In March last year, Thai authorities detained two separate groups of people thought to be Uighurs who’d crossed into Thailand without proper documentation. One group of 112 was found in Sa Kaew province near the Thai-Cambodia border. Another group, of 220 people, was found in a jungle camp in southern Thailand’s Songkhla province.
While China has labeled escaping Uighurs as potential terrorists, many of those held in Thailand are women and children, as televised footage from the country shows. Police found the Songkhla group hungry and mosquito-bitten, with some carrying Chinese bus tickets and their life’s possessions.
“There is no indication whatsoever that the group being held in detention in Thailand are ‘terrorists,’” Phil Robertson, Asia division deputy director for Human Rights Watch, said in an email. He said Chinese authorities have made no apparent attempt to single out those detained for “special action,” as would occur if any of them were suspected militants.
China’s concerns about its southern borders have increased since a mob of Uighurs attacked a train station in south China on March 1. Wielding swords and knives, the mob carried out a bloody attack against passengers and police in a train station in Kunming, north of the Vietnam border. Chinese officials say the rampage stemmed from angry “Xinjiang terrorists” stopped from sneaking across the border, a claim that has yet to be independently verified.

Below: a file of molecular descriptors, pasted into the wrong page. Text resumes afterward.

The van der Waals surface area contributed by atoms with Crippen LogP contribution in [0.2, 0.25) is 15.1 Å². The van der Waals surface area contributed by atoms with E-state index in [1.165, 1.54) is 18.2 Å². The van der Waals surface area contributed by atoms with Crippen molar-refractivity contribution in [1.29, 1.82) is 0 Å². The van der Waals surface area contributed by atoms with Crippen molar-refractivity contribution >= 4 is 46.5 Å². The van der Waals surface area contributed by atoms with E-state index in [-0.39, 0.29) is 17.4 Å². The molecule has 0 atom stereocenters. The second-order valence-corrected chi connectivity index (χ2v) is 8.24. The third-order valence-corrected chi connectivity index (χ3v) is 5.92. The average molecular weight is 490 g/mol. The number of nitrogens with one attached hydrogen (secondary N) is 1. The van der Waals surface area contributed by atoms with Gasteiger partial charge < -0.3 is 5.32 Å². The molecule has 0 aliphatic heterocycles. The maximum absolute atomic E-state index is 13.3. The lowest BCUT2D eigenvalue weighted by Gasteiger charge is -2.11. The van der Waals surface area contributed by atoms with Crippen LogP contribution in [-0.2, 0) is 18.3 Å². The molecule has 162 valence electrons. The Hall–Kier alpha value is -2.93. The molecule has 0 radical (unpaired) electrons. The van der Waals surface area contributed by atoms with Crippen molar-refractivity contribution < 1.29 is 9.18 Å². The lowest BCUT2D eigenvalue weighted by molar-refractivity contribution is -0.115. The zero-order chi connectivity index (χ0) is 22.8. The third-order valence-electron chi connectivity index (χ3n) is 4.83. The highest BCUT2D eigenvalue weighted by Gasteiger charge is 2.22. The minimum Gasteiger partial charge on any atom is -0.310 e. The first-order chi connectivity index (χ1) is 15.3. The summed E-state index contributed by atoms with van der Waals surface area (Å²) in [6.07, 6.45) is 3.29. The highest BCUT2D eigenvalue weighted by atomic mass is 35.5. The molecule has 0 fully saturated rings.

Since then, China has set up a special task force to intercept smugglers and people trying to cross borders illegally. Some 352 smugglers and 852 “stowaways” have been arrested over the last eight months, the Ministry of Public Security said Sunday.
Last week, Chinese authorities also announced they had arrested 10 Turkish citizens in Shanghai for their role in attempting to smuggle Uighur “terrorists” out of the country. According to Global Times, a Chinese government publication, police captured the suspects in November when nine Uighurs attempted to flee the country with altered Turkish passports, with the help of two Chinese nationals, who were also arrested.
The arrests have further complicated an already tense relationship between China and Turkey. Turkey is home to thousands of Uighur exiles. Many Turks feel a kinship with Uighurs, seeing them as the descendants of nomadic Turks who settled in Xinjiang – which Uighurs call East Turkestan – centuries ago.